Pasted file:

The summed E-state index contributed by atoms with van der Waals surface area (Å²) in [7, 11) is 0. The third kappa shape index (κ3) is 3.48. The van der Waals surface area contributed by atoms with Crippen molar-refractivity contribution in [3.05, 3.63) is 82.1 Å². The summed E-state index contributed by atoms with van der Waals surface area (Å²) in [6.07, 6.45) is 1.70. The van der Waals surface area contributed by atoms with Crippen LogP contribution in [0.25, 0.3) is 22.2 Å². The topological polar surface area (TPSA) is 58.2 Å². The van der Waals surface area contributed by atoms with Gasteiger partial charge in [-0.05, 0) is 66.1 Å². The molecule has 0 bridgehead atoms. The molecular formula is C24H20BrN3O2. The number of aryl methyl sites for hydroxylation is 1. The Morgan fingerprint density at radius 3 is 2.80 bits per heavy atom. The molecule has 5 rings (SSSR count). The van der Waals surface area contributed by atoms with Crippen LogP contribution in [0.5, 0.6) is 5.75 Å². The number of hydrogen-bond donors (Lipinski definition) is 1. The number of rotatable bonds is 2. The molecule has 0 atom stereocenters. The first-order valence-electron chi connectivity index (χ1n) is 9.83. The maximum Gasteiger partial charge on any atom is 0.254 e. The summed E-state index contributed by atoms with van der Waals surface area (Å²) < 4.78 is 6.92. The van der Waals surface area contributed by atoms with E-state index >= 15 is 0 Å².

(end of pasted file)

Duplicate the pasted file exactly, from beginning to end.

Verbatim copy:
The summed E-state index contributed by atoms with van der Waals surface area (Å²) in [7, 11) is 0. The third kappa shape index (κ3) is 3.48. The van der Waals surface area contributed by atoms with Crippen molar-refractivity contribution in [3.05, 3.63) is 82.1 Å². The summed E-state index contributed by atoms with van der Waals surface area (Å²) in [6.07, 6.45) is 1.70. The van der Waals surface area contributed by atoms with Crippen LogP contribution in [0.25, 0.3) is 22.2 Å². The topological polar surface area (TPSA) is 58.2 Å². The van der Waals surface area contributed by atoms with Gasteiger partial charge in [-0.05, 0) is 66.1 Å². The molecule has 0 bridgehead atoms. The molecular formula is C24H20BrN3O2. The number of aryl methyl sites for hydroxylation is 1. The Morgan fingerprint density at radius 3 is 2.80 bits per heavy atom. The molecule has 5 rings (SSSR count). The van der Waals surface area contributed by atoms with Crippen LogP contribution in [0.5, 0.6) is 5.75 Å². The number of hydrogen-bond donors (Lipinski definition) is 1. The number of rotatable bonds is 2. The molecule has 0 atom stereocenters. The first-order valence-electron chi connectivity index (χ1n) is 9.83. The maximum Gasteiger partial charge on any atom is 0.254 e. The summed E-state index contributed by atoms with van der Waals surface area (Å²) < 4.78 is 6.92. The van der Waals surface area contributed by atoms with E-state index >= 15 is 0 Å².